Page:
Background: Internet and mobile interventions aiming to promote healthy lifestyle have attracted much attention because of their scalability and accessibility, low costs, privacy and user control, potential for use in real-life settings, as well as opportunities for real-time modifications and interactive advices. A real-life electronic health (eHealth) lifestyle coaching intervention was implemented in 8 Danish municipalities between summer 2016 and summer 2018. Objective: The aim of this study was to assess the effects associated with the eHealth intervention among diabetes patients in a real-life municipal setting. The eHealth intervention is based on an initial meeting, establishing a strong empathic relationship, followed by digital lifestyle coaching and collaboration supported by a Web-based community among patients. Methods: We conducted an observational study examining the effect of an eHealth intervention on self-reported weight change among 103 obese diabetes patients in a real-life municipal setting. The patients in the study participated in the eHealth intervention between 3 and 12 months. A weight change was observed at 6, 9, and 12 months. We used regression methods to estimate the impacts of the intervention on weight change. Results: We found that the eHealth intervention significantly reduced weight among diabetes patients, on average 4.3% of the initial body mass, which corresponds to 4.8 kg over a mean period of 7.3 months. Patients who were in intervention for more than 9 months achieved a weight reduction of 6.3% or 6.8 kg. Conclusions: This study brings forward evidence of a positive effect of a real-life eHealth lifestyle intervention on diabetes patients’ lifestyle in a municipal setting. Future research is needed to show if the effect is sustainable from a long-term perspective.

  • Continuous glucose monitoring–based counseling in outpatient clinic settings. Source: Image created by the Authors; Copyright: The Authors; URL: http://diabetes.jmir.org/2019/1/e10992/; License: Creative Commons Attribution (CC-BY).

    Impact of New Technologies for Middle-Aged and Older Patients: In-Depth Interviews With Type 2 Diabetes Patients Using Continuous Glucose Monitoring

    Abstract:

    Background: Continuous glucose monitoring (CGM) uses subcutaneous sensors and records the average interstitial sensor current every 5 min in the recorder; data are subsequently exported to a computer 4 to 7 days later when calibration with self-measured blood glucose is made retrospectively. How middle-aged and older patients perceive the added technology intervention is not clear. Objective: The study aimed to understand the factors associated with the adoption of new technology in diabetes care, to understand the feelings and behaviors while using it, and to determine the changes in attitudes and behavior after completing the use of the new technology at the 3-month follow-up. Methods: Middle-aged and older type 2 diabetes patients who had received professional continuous glucose monitoring (iPro 2 [Medtronic]) were invited for semistructured in-depth interviews on the day of the CGM sensor removal and at 3 months after CGM-based counseling. A phenomenography approach was used to analyze the interview data. Results: A total of 20 type 2 diabetes patients (aged 53 to 72 years, 13 males and 7 females, 4 to 40 years duration of diabetes, mean glycated hemoglobin 8.54% [SD 0.71%]) completed 2 sections of semistructured in-depth interviews. Physician guidance and participant motivation toward problem solving were found to be factors associated with adoption of the device. Participants indicated that technology can be a reminder, a supervisor, and a visualizer of blood glucose, all of which are helpful for disease management. However, CGM is somewhat inconvenient, and some participants also reported that the provision of this new technology might be a hint of disease progression. There was a higher percentage of women compared with men who reported that CGM can be a reminder or a supervisor to help them with diet control. Conclusions: Physician guidance and participants’ degree of motivation are keys to adopting new technology in the case of middle-aged and older adults. Although the CGM sensor may cause inconvenience to patients on their limited body movement when wearing the device, it is helpful for diet control and is an effective behavioral modification tool that offers support, especially in the case of women.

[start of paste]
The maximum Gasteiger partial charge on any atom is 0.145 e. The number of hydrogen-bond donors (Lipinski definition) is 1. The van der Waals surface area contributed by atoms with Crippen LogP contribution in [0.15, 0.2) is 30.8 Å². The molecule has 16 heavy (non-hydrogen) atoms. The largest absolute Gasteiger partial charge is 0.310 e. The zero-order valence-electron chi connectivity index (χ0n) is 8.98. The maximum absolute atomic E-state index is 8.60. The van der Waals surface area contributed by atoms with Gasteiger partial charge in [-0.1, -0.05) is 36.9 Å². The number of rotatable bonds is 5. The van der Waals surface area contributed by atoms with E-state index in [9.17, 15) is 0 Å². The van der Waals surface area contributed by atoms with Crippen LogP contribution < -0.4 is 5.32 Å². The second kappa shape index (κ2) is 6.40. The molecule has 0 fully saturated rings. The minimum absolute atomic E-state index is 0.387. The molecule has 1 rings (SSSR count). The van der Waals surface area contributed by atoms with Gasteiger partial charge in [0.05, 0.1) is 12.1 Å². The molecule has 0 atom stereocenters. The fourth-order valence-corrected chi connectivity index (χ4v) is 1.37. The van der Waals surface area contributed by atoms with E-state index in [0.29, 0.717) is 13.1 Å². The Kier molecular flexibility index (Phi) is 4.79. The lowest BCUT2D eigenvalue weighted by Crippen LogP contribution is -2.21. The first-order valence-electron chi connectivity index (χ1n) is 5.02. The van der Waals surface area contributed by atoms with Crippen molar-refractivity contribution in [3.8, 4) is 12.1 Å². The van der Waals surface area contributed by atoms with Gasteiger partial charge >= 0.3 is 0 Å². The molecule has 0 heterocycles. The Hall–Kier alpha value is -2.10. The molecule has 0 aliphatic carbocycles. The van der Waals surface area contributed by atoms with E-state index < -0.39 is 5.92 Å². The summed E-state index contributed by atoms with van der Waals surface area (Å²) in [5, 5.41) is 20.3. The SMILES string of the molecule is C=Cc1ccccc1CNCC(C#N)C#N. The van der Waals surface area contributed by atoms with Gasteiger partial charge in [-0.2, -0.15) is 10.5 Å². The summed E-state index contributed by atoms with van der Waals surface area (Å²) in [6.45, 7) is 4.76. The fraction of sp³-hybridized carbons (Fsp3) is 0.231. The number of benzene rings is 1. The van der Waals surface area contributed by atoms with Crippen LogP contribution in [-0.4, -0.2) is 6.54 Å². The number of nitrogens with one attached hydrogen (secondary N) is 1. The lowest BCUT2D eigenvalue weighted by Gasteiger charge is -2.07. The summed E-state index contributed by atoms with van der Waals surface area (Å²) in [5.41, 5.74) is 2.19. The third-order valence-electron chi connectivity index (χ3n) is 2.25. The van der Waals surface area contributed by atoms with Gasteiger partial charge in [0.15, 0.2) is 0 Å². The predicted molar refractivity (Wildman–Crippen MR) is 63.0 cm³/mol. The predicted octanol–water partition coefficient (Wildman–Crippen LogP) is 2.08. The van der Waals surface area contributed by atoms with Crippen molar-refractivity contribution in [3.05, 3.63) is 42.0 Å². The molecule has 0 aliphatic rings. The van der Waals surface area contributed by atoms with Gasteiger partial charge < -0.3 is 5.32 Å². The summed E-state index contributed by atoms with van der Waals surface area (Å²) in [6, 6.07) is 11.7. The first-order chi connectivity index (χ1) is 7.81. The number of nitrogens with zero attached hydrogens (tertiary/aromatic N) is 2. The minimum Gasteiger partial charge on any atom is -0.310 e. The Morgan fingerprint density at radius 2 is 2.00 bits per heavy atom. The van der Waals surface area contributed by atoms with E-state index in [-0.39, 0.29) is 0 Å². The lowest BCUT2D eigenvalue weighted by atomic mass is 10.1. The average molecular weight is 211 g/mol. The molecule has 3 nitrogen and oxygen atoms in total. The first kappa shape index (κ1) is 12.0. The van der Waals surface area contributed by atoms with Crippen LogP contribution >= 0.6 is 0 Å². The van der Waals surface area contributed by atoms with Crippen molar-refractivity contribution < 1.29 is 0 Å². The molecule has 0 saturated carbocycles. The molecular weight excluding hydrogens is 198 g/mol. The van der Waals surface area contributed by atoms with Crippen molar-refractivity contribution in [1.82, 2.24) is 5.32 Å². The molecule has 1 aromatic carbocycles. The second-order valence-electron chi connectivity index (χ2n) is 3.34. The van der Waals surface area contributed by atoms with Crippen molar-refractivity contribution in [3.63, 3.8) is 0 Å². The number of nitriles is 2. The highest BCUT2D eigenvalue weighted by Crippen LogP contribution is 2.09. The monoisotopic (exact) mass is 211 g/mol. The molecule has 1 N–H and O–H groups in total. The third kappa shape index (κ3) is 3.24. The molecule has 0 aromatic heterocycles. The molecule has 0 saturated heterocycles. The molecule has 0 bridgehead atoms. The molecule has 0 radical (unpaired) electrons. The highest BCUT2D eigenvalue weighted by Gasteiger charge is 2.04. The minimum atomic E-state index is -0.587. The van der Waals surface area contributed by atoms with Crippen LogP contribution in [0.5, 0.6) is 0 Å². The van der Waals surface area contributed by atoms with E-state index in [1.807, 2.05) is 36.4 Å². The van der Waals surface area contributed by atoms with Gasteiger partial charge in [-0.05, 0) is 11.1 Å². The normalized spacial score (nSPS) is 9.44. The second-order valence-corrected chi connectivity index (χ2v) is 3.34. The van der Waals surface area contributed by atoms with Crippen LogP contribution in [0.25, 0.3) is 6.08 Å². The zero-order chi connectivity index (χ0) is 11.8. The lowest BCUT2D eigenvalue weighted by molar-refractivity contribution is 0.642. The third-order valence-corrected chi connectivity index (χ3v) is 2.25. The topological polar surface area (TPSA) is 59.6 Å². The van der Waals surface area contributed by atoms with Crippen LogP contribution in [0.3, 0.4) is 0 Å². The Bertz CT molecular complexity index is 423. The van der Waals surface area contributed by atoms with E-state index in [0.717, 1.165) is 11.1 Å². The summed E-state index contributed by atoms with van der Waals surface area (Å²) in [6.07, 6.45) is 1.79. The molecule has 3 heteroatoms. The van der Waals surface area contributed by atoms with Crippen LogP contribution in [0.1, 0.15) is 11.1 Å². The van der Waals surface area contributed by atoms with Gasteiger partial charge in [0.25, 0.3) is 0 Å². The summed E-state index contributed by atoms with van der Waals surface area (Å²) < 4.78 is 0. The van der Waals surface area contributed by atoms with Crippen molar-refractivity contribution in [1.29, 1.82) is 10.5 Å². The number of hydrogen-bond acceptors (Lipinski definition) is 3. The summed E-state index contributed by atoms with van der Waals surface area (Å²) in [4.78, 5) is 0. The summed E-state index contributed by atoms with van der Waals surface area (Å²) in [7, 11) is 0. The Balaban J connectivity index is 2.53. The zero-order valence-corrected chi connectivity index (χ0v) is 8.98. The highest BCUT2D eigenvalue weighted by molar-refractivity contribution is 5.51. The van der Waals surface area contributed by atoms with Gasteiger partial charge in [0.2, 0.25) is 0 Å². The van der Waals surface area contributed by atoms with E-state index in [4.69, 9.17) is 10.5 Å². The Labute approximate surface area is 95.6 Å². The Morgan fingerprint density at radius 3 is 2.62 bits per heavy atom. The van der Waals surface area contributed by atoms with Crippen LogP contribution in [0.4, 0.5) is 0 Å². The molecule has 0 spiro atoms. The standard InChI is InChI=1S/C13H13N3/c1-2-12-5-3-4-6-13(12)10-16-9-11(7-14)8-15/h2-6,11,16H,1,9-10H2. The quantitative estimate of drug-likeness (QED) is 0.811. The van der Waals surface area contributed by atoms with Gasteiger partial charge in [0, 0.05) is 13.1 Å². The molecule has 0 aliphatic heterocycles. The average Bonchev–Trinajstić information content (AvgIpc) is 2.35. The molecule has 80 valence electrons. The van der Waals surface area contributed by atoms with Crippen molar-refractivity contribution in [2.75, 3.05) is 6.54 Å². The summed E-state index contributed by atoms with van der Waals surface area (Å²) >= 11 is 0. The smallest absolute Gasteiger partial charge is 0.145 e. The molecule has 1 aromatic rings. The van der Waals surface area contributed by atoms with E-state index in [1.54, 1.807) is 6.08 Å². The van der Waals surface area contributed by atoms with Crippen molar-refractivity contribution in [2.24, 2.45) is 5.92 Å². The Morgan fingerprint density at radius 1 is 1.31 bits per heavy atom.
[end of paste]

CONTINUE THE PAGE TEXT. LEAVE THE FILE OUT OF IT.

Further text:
• Source: Unsplash; Copyright: freestocks.org; URL: https://unsplash.com/photos/HAIPJ8PyeL8; License: Licensed by JMIR.

    Content Analysis of Metaphors About Hypertension and Diabetes on Twitter: Exploratory Mixed-Methods Study

    Abstract:

    Background: Widespread metaphors contribute to the public’s understanding of health. Prior work has characterized the metaphors used to describe cancer and AIDS. Less is known about the metaphors characterizing cardiovascular disease. Objective: The objective of our study was to characterize the metaphors that Twitter users employ in discussing hypertension and diabetes. Methods: We filtered approximately 10 billion tweets for keywords related to diabetes and hypertension. We coded a random subset of 5000 tweets for the presence of metaphor and the type of metaphor employed. Results: Among the 5000 tweets, we identified 797 (15.9%) about hypertension or diabetes that employed metaphors. When discussing the development of heart disease, Twitter users described the disease as a journey (n=202), as transmittable (n=116), as an object (n=49), or as being person-like (n=15). In discussing the experience of these diseases, some Twitter users employed war metaphors (n=101). Other users described the challenge to control their disease (n=34), the disease as an agent (n=58), or their bodies as machines (n=205). Conclusions: Metaphors are used frequently by Twitter users in their discussion of hypertension and diabetes. These metaphors can help to guide communication between patients and providers to improve public health.